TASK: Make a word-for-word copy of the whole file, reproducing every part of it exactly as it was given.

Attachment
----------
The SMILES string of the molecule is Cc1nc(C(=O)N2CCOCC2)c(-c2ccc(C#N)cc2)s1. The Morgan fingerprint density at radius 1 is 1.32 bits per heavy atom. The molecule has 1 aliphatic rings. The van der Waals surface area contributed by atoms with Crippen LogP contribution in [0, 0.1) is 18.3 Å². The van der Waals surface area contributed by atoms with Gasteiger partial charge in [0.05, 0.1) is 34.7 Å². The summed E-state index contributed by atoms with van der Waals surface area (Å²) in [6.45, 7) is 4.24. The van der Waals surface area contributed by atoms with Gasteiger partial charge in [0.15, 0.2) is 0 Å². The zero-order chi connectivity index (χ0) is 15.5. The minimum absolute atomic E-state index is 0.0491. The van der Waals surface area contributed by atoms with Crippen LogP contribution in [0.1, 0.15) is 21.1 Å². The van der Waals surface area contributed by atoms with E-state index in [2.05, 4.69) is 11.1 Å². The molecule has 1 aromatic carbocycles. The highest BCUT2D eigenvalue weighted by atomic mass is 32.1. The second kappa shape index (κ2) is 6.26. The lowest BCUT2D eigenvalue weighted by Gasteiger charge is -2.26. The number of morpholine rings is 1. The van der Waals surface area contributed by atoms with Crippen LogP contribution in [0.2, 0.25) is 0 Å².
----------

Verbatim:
The SMILES string of the molecule is Cc1nc(C(=O)N2CCOCC2)c(-c2ccc(C#N)cc2)s1. The Morgan fingerprint density at radius 1 is 1.32 bits per heavy atom. The molecule has 1 aliphatic rings. The van der Waals surface area contributed by atoms with Crippen LogP contribution in [0, 0.1) is 18.3 Å². The van der Waals surface area contributed by atoms with Gasteiger partial charge in [0.05, 0.1) is 34.7 Å². The summed E-state index contributed by atoms with van der Waals surface area (Å²) in [6.45, 7) is 4.24. The van der Waals surface area contributed by atoms with Gasteiger partial charge in [0.15, 0.2) is 0 Å². The zero-order chi connectivity index (χ0) is 15.5. The minimum absolute atomic E-state index is 0.0491. The van der Waals surface area contributed by atoms with Crippen LogP contribution in [0.1, 0.15) is 21.1 Å². The van der Waals surface area contributed by atoms with E-state index in [2.05, 4.69) is 11.1 Å². The molecule has 1 aromatic carbocycles. The highest BCUT2D eigenvalue weighted by atomic mass is 32.1. The second kappa shape index (κ2) is 6.26. The lowest BCUT2D eigenvalue weighted by Gasteiger charge is -2.26. The number of morpholine rings is 1. The van der Waals surface area contributed by atoms with Crippen LogP contribution in [0.2, 0.25) is 0 Å².